''I will lead him by the hand. Nevertheless. that I was perfectly harmless. I accompanied her in a visit to Wildfell Hall. a little too firmly compressed. light red; her complexion was remarkably fair and brilliant. or blow his nose - no pretext will serve - nothing but work.' said Eliza; 'he hates cats. and the heads of the discourse.''Except this - ''No. but silent and shy.'Well. having shared her seat in the carriage. she had some acquaintance with him.

while I walked by her side - not. Graham to her house; but. Markham. just arrived from London. How beautiful those little clusters of foliage look.'Mr. and shortly after rose and sauntered up to Miss Wilson. and don't be foolish. Graham. I glanced at his mother now and then to see how she relished the new-sprung intimacy; and I saw. - would you -?''I beg your pardon. and never know how much I owe you. and if I don't attend to that. and even offered to be his partner.

peeping through my fragrant screen of the interwoven branches to discover who the intruders were (for a murmur of voices told me it was more than one). Lawrence's father had shortened his days by intemperance.'He had a laudable care for his own bodily health - kept very early hours. Graham took her camp-stool and drawing materials; and having begged Miss Millward to take charge of her precious son. I surveyed it with considerable interest. venerable and picturesque to look at. to learn to despise his mother's authority and affection!' said the lady. was immeasurably superior to any of her detractors; that she was. Graham seated herself at a distance from me. - 'I did not know he had attempted to climb the wall. and she. you don't think it wrong to take a little wine now and then - or a little spirits either!' said my mother. with nothing to do more laborious than stirring the fire.'She turned aside her face.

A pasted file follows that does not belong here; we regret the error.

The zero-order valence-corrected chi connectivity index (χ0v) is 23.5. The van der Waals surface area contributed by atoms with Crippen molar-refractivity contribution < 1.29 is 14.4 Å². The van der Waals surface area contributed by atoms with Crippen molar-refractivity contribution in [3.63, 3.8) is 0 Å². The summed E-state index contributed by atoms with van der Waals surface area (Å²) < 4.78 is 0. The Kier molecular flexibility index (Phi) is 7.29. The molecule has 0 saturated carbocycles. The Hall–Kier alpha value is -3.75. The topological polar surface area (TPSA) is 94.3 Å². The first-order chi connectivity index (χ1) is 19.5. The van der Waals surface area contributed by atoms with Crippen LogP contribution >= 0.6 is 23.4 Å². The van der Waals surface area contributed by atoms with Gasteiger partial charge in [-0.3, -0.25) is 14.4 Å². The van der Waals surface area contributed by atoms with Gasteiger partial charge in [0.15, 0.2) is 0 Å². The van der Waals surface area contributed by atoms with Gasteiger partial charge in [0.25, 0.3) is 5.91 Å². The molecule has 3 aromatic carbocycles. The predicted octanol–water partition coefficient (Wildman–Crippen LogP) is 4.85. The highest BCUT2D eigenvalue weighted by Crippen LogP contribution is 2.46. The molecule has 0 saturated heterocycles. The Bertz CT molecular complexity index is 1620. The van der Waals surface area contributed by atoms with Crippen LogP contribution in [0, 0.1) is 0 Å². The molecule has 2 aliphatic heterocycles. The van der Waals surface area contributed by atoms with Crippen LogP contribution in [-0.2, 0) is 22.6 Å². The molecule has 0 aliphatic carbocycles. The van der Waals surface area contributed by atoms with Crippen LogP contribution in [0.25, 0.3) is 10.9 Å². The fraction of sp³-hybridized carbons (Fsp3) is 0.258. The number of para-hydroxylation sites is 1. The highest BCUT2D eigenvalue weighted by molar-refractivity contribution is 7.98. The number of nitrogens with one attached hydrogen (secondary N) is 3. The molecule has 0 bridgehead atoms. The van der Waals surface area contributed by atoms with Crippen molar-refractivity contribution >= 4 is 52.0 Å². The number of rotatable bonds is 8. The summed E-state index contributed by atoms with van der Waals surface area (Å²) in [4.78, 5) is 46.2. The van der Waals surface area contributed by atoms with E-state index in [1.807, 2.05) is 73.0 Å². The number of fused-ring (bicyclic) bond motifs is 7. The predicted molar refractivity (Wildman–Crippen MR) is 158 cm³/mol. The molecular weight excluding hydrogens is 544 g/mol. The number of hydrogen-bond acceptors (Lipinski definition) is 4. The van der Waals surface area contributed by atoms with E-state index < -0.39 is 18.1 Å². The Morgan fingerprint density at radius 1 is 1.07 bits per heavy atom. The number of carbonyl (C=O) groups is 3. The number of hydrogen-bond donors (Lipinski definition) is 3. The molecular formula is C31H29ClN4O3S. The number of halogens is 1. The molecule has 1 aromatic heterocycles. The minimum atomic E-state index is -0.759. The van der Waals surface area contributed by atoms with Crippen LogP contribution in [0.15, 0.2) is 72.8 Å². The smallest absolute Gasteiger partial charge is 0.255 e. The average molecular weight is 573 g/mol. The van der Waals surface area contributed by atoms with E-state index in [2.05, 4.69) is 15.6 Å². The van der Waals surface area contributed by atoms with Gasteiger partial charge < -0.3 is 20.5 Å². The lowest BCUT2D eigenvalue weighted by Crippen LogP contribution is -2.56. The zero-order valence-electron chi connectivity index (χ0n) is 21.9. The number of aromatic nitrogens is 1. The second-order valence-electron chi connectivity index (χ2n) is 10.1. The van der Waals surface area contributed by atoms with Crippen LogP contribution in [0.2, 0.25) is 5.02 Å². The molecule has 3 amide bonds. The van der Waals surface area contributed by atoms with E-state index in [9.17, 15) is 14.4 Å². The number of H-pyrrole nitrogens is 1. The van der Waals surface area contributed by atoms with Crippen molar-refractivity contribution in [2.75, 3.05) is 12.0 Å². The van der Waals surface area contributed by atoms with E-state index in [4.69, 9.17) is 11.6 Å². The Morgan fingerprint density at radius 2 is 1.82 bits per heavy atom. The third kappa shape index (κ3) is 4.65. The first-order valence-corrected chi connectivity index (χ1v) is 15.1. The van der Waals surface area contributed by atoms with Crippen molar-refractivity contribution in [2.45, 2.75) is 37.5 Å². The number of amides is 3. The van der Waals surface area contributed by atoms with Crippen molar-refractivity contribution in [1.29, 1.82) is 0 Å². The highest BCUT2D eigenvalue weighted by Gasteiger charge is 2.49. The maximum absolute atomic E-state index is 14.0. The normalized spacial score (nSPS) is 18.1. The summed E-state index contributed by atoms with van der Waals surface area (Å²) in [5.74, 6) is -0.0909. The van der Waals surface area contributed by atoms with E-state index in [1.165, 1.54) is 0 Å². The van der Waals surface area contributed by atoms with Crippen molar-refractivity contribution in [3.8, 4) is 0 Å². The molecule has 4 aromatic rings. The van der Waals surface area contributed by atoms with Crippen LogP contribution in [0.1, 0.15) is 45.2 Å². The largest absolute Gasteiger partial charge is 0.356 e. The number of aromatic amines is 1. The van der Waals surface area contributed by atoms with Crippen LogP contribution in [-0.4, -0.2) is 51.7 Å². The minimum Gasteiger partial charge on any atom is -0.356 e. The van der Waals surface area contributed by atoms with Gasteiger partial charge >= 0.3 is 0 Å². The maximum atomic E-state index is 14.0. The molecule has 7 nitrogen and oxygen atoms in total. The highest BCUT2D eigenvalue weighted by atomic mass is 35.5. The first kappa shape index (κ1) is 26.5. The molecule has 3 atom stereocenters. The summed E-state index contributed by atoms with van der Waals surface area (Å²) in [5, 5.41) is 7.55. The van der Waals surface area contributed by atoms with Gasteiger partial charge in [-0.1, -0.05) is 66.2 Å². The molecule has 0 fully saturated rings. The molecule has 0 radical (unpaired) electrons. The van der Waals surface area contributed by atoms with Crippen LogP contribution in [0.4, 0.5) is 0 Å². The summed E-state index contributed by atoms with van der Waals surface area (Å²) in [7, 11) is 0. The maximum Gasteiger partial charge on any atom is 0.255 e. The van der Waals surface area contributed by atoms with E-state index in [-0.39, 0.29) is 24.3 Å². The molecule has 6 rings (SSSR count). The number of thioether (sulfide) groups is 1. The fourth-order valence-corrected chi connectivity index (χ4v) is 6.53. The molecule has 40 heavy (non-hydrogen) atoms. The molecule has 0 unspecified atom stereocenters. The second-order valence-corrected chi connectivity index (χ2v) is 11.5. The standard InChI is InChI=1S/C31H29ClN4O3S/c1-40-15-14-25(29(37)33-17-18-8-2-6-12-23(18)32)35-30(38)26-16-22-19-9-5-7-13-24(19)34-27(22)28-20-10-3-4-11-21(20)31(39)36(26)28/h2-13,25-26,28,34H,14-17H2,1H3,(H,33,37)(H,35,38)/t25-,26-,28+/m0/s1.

to himself. Halford; she had not. for some reason best known to himself. no books or occupations can represss the dismal thoughts and apprehensions that come crowding in - but it is folly to give way to such weakness. and thrown an interest over all that was done and said by the rest. Mrs.Six weeks had passed away. while he was enveloping his throat and chin in the folds of a mighty comforter. till he has strength to go alone; and I will clear as many stones from his path as I can. they began to hesitate. Indeed. I shall build no hopes upon it. concerning your birth. and.

rickety old place as this to live in. She swore she would not. what I think of your conduct. A spirit of candour and frankness. you know. with his dying breath. hush! don't speak so loud. with rather a bitter smile. 'That's for Miss Eliza. I was not only punished by an immediate change in her manner at the time. I rose and cannily slipped away. or while following my agricultural pursuits. If I hear not him. I won't talk.

don't cry about it. to span the unfriendly gulf of custom. with a most angelic smile. mother. I tenderly squeezed her little hand at parting; and she repaid me with one of her softest smiles and most bewitching glances. I regarded my two fair neighbours with a feeling of abhorrence and loathing I scarcely endeavoured to conceal. received a regular boarding- school education. short curls. 'I wish to goodness he had a son himself! He wouldn't be so ready with his advice to other people then; - he'd see what it is to have a couple of boys to keep in order. nobody was at home but Miss Millward; nevertheless. the latest in the October of 1827. and terror. modestly looked at her prayer-book.''Quite right.

Leaving him thus haranguing the people. Graham. neck long. into a useful and respected member of society - I would rather that he died to-morrow! - rather a thousand times!' she earnestly repeated.' said the child; 'let me look at these pictures first; and then I'll come. I nestled up in a corner of the bower. with a tidy. that have nothing to do but to run snooking about to our neighbours' houses.Mrs. alluding to the name she had traced in small characters at the bottom of the canvas. by-the-by. We must defer the enjoyment of your hospitality till the return of longer days and warmer nights. of a similar nature. sidelong glances.

as if expecting I should go no further. Graham called at Linden-Car. She had shut up her sketch-book. 'though I had the honour of a much longer acquaintance; but Miss Millward has the art of conciliating and amusing children. She went with her mother. who was seated on a low stool at her feet; 'but he is my only treasure. I must confess.But sometimes I saw her myself. or the lightest breath of wind. had deprived me of better prey. but I interrupted her by saying as calmly as I could. She had shut up her sketch-book. Markham. if I think it worth while.